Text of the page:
Friday, June 15, 2012

Mental Health Care Services Lacking for Children Referred to Child Welfare Agencies

Child-welfare agencies are failing their charges when it comes to mental health treatment. That's the conclusion of researchers in a study in the June Journal of the American Academy of Child and Adolescent Psychiatry. They examined the prevalence/predictors of mental health problems and services use in children aged 12 to 36 months who had been investigated because of alleged maltreatment. Data came from the second National Survey of Child and Adolescent Well-Being, a longitudinal study of youth under age 18 referred to child-welfare agencies. Sociodemographic, social services, developmental, and health data were collected on the children and caregivers. Outcomes were scores on the Brief Toddler Social and Emotional Assessment Scales for children aged 12 to 18 months and the Child Behavior Checklist for children 19 to 36 months.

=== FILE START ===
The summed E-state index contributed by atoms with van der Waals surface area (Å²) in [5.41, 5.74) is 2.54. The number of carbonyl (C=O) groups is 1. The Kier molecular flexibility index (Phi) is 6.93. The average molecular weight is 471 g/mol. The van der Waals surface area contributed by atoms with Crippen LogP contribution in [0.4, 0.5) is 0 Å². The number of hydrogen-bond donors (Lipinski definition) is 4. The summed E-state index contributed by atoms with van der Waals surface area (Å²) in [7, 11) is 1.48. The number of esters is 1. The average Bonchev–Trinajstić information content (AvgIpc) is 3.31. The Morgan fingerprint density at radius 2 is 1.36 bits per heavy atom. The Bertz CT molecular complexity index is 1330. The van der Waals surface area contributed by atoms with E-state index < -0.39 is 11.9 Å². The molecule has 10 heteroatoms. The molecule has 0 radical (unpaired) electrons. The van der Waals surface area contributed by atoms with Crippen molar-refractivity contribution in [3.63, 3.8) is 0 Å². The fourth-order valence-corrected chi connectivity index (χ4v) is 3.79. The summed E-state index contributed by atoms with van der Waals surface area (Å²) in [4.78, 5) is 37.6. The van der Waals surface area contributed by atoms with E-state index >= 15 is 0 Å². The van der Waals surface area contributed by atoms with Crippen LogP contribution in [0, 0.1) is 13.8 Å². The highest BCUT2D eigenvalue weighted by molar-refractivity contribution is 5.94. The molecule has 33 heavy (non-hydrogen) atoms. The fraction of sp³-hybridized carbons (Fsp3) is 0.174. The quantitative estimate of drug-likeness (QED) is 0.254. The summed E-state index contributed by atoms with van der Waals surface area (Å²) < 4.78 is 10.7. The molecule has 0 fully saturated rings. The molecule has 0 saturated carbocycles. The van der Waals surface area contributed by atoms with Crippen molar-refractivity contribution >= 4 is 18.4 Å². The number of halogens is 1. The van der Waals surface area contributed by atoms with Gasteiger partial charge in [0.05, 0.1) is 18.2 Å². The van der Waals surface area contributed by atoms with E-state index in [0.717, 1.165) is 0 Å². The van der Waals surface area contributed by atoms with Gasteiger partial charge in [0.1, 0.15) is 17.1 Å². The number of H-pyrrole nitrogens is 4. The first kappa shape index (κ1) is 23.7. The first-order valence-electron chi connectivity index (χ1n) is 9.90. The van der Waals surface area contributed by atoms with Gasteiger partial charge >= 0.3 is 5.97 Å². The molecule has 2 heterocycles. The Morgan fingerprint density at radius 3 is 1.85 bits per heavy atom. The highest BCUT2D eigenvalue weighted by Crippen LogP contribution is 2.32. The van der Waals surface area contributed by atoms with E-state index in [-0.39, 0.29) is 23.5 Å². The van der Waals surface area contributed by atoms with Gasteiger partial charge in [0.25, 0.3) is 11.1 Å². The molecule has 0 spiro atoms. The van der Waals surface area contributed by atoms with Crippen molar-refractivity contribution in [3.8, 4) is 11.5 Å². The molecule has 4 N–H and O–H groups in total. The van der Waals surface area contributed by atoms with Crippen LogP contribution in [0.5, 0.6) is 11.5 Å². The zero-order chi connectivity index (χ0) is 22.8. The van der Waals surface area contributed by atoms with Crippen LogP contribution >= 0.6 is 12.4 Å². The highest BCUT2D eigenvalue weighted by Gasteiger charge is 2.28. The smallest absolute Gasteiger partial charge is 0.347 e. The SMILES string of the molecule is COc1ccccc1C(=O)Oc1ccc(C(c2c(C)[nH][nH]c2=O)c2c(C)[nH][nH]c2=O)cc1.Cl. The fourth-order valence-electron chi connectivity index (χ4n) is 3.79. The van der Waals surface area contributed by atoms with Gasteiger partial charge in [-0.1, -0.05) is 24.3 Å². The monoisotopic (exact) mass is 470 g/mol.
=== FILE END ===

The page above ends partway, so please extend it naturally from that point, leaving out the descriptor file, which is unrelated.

They found that just 2.2 percent of the children with identified mental health problems received a mental health service. When parenting skills training that might be related to the treatment of child problems was included, 19.2 percent received a service. "The lack of services received by these young, multi-challenged children is a services system and social policy failure."

For the latest research and clinical information about mental health problems of children and teens, see the Concise Guide to Child and Adolescent Psychiatry, Fourth Edition, available from American Psychiatric Publishing, here.

(Image: Anna Jurkovska/


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